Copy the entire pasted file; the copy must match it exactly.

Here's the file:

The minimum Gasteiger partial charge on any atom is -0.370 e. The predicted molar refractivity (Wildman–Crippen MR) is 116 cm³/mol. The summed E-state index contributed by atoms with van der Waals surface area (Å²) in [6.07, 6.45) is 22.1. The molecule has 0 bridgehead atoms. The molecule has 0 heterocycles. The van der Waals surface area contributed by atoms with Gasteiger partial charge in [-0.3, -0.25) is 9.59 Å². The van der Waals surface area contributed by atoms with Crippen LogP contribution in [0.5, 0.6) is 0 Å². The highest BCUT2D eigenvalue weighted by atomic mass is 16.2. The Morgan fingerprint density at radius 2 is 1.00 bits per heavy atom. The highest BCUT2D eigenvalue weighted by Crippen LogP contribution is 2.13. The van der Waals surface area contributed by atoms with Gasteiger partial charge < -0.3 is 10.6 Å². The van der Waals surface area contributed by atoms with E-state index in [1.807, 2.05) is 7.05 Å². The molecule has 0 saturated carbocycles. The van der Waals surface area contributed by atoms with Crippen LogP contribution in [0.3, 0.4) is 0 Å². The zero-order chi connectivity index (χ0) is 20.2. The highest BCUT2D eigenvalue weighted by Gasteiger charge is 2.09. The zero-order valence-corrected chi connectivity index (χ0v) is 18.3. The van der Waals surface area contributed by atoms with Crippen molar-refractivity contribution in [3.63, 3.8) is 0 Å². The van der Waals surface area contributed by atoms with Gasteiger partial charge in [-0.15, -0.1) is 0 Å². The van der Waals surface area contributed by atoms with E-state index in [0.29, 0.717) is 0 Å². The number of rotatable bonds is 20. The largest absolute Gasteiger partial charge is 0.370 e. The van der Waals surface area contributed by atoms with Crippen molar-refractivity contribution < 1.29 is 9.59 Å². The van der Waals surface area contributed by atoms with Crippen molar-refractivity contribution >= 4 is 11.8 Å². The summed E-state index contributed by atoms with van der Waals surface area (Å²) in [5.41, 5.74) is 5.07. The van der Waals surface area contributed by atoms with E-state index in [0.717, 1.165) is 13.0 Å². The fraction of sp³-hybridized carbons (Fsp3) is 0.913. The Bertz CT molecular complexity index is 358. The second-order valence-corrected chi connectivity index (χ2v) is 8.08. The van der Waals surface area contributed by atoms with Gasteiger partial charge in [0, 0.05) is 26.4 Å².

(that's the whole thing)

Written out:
The minimum Gasteiger partial charge on any atom is -0.370 e. The predicted molar refractivity (Wildman–Crippen MR) is 116 cm³/mol. The summed E-state index contributed by atoms with van der Waals surface area (Å²) in [6.07, 6.45) is 22.1. The molecule has 0 bridgehead atoms. The molecule has 0 heterocycles. The van der Waals surface area contributed by atoms with Gasteiger partial charge in [-0.3, -0.25) is 9.59 Å². The van der Waals surface area contributed by atoms with Crippen LogP contribution in [0.5, 0.6) is 0 Å². The highest BCUT2D eigenvalue weighted by atomic mass is 16.2. The Morgan fingerprint density at radius 2 is 1.00 bits per heavy atom. The highest BCUT2D eigenvalue weighted by Crippen LogP contribution is 2.13. The van der Waals surface area contributed by atoms with Gasteiger partial charge < -0.3 is 10.6 Å². The van der Waals surface area contributed by atoms with E-state index in [1.807, 2.05) is 7.05 Å². The molecule has 0 saturated carbocycles. The van der Waals surface area contributed by atoms with Crippen LogP contribution in [0.3, 0.4) is 0 Å². The zero-order chi connectivity index (χ0) is 20.2. The highest BCUT2D eigenvalue weighted by Gasteiger charge is 2.09. The zero-order valence-corrected chi connectivity index (χ0v) is 18.3. The van der Waals surface area contributed by atoms with Crippen molar-refractivity contribution in [3.63, 3.8) is 0 Å². The van der Waals surface area contributed by atoms with Gasteiger partial charge in [-0.15, -0.1) is 0 Å². The van der Waals surface area contributed by atoms with E-state index in [0.29, 0.717) is 0 Å². The number of rotatable bonds is 20. The largest absolute Gasteiger partial charge is 0.370 e. The van der Waals surface area contributed by atoms with Crippen molar-refractivity contribution < 1.29 is 9.59 Å². The van der Waals surface area contributed by atoms with Crippen molar-refractivity contribution >= 4 is 11.8 Å². The summed E-state index contributed by atoms with van der Waals surface area (Å²) in [5.41, 5.74) is 5.07. The van der Waals surface area contributed by atoms with E-state index in [0.717, 1.165) is 13.0 Å². The fraction of sp³-hybridized carbons (Fsp3) is 0.913. The Bertz CT molecular complexity index is 358. The second-order valence-corrected chi connectivity index (χ2v) is 8.08. The van der Waals surface area contributed by atoms with Gasteiger partial charge in [0, 0.05) is 26.4 Å².